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LLC v. KH Blake Street, LLC

Court of Appeals of Colorado, First Division

May 18, 2017

Blooming Terrace No. 1, LLC, Plaintiff-Appellant,
KH Blake Street, LLC; and Kresher Holdings, LLC, Defendants-Appellees.

         City and County of Denver District Court No. 16CV31461 Honorable J. Eric Elliff, Judge

          Reilly Pozner LLP, John M. McHugh, Denver, Colorado, for Plaintiff-Appellant

          Moye White LLP, David A. Laird, Jason D. Hermele, Denver, Colorado, for Defendants-Appellees

          Taubman, J., concurs.

          ASHBY JUDGE

         ¶ 1 When a borrower obtained a large bridge loan to purchase commercial real estate and defaulted, it agreed to pay forbearance fees and related charges. It paid off the loan in full and then sued the lender for usury. Blooming Terrace No. 1 LLC (Borrower) now appeals from the district court's order granting the motion to dismiss filed by KH Blake Street, LLC and Kresher Holdings, LLC (referred to collectively as Lender). Borrower also appeals the district court's award of attorney fees to Lender. We affirm.

         I. Background

         ¶ 2 The bridge financing took place in April 2013. As set forth in Borrower's complaint, Lender loaned $11, 000, 000 for an origination fee of $220, 000. The loan was secured by a deed of trust and memorialized by a promissory note (Note) that contained an accrual interest rate of eleven percent per annum, a default interest rate of twenty-one percent per annum, a five percent late charge on any late monthly payments, and a $110, 000 exit fee. Under the Note, Borrower was required to pay a monthly interest payment calculated at the rate of eight percent per annum (based on a 360- day year), [1] but none of the monthly payments applied to the principal. The Note matured on May 1, 2014.

         ¶ 3 Borrower defaulted on the Note in April 2014. Lender sent Borrower notices of default on April 2 and again on April 17, 2014. On April 22, 2014, the parties executed a forbearance agreement whereby Lender agreed to forbear until May 1, 2014, from foreclosing on the deed of trust in exchange for a $110, 000 forbearance fee plus continued accruing default interest, late charges, and certain additional fees.[2] At the time the parties executed the forbearance agreement, the amount of interest (including default interest), late charges, exit fee, and estimated legal fees then outstanding was $778, 583.33.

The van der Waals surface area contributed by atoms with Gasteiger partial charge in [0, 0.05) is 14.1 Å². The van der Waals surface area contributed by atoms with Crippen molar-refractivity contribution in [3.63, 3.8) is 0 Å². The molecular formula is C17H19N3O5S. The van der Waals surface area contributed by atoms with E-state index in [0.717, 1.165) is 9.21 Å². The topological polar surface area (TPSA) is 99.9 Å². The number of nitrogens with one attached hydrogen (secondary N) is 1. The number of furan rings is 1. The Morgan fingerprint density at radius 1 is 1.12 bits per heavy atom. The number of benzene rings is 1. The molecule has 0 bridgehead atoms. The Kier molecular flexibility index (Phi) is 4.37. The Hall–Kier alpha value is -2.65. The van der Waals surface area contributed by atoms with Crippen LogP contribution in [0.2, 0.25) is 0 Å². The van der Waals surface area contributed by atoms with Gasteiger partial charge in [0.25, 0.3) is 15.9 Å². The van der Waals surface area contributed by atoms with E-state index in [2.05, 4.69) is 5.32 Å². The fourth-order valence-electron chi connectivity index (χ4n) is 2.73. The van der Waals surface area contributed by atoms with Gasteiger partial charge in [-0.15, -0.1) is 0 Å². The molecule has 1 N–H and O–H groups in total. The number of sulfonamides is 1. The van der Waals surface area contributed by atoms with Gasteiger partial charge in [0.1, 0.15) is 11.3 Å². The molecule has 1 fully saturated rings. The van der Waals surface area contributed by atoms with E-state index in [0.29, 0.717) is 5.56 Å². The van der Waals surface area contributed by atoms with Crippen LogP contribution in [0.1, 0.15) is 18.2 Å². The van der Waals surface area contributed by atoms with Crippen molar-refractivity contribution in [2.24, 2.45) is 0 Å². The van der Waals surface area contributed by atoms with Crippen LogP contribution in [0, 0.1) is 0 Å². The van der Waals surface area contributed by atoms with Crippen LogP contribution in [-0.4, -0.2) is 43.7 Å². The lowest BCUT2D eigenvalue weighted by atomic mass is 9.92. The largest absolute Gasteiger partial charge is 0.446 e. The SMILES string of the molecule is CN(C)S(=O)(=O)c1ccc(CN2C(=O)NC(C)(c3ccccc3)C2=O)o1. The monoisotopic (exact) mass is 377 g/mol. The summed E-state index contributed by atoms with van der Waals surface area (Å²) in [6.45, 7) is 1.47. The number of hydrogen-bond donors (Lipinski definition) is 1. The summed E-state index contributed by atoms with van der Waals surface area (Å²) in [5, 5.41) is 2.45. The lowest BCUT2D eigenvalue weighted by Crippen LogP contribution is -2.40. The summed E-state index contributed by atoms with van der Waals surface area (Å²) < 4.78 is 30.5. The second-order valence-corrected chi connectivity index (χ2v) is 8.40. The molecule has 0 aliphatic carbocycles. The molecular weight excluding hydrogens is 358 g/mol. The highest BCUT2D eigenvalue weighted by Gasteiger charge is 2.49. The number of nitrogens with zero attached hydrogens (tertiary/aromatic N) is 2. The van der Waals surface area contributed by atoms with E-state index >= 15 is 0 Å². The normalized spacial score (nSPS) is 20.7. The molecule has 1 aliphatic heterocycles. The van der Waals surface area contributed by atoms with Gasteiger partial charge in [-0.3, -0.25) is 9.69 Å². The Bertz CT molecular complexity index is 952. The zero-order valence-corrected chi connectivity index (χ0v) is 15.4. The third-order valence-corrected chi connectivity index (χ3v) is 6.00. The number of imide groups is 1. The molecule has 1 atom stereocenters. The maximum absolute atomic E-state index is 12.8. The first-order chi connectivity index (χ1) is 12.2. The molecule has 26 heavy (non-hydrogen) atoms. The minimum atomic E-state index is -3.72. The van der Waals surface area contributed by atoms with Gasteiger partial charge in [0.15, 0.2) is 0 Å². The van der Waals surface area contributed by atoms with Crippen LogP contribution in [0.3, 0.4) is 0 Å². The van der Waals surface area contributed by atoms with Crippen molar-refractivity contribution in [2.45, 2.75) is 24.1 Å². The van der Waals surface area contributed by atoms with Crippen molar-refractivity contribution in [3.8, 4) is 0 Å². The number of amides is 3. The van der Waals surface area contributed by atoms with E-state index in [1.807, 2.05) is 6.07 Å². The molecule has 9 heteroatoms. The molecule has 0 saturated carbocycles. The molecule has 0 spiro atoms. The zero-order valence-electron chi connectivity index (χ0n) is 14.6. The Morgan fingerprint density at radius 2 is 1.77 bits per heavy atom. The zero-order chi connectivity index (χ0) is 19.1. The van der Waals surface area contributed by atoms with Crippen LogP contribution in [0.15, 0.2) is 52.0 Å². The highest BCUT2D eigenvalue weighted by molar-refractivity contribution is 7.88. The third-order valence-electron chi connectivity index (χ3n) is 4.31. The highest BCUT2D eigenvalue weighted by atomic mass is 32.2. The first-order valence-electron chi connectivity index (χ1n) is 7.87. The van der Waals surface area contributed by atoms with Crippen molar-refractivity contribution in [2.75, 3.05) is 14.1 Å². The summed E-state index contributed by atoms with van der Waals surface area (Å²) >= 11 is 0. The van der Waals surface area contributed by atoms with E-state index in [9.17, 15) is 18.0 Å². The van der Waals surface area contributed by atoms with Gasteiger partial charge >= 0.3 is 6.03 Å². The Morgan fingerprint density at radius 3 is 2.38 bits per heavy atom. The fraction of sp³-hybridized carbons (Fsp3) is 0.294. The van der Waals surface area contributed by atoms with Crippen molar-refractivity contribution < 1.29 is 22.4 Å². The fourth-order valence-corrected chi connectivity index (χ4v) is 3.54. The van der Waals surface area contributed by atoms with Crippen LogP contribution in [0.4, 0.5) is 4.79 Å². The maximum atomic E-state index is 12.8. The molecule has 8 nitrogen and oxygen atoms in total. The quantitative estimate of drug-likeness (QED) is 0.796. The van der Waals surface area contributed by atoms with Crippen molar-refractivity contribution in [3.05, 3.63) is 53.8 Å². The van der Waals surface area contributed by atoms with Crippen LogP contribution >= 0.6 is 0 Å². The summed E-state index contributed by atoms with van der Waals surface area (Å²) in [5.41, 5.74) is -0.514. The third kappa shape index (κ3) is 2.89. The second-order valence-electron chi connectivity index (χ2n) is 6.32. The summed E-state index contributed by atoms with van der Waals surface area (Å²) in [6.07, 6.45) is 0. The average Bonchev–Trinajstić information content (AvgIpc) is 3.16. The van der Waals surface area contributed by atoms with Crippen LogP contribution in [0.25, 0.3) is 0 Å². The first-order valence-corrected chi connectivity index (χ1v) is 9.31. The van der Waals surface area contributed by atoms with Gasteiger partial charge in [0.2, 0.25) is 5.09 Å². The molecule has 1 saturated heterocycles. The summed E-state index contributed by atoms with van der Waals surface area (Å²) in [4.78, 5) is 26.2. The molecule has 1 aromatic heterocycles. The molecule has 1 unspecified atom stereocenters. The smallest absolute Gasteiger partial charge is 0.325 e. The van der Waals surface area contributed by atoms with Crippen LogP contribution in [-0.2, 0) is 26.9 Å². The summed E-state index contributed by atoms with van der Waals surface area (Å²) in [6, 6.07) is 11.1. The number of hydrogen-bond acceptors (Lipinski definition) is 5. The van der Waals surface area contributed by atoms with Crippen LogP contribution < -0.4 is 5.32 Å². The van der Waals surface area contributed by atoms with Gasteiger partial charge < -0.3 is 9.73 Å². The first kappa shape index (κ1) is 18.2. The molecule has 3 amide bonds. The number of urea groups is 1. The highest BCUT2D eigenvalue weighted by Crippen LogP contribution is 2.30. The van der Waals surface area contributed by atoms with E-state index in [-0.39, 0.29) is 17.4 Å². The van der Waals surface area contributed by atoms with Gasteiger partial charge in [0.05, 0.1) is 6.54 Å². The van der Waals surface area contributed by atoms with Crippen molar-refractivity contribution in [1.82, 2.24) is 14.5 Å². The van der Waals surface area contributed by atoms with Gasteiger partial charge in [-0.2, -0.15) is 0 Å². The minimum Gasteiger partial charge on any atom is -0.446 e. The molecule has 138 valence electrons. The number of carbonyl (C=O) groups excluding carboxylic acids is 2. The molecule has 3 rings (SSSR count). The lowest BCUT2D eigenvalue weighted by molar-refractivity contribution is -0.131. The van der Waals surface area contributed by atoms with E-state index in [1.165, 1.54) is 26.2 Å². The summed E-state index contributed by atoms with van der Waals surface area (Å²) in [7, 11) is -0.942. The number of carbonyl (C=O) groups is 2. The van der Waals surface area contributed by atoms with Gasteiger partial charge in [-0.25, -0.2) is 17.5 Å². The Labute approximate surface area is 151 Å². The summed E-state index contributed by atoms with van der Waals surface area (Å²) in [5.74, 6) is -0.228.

¶ 4 The loan was not paid by May 1, 2014. The parties then amended the forbearance agreement on May 13, 2014, whereby Borrower agreed to pay Lender a total forbearance fee of $220, 000 to extend its obligation to repay the loan until 1 p.m. on May 16, 2014. On May 15, Borrower paid off the loan including all outstanding interest, fees, and costs. Borrower does not identify the exact amount of payoff in its complaint.

         ¶ 5 Borrower sued Lender claiming the fees, interest, costs, and expenses payable "for the forbearance period and the amended forbearance period" exceeded the forty-five percent per annum interest allowable under Colorado's usury law, section 5-12-103, C.R.S. 2016. However, Borrower's first claim for relief incorporates all prior allegations in the complaint and those allegations include the entirety of the loan transaction, not just the forbearance period. Borrower also brought a claim for unjust enrichment based on the usury allegation.

         ¶ 6 Lender filed a C.R.C.P. 12(b)(5) motion to dismiss, arguing that the loan fees charged did not constitute interest above the maximum allowable rate. The district court agreed, concluding that the effective rate of interest for the loan was 12.924 percent based on the total amount of interest charged during the life of the loan.[3] Because the interest was not usurious, the court dismissed the complaint in its entirety.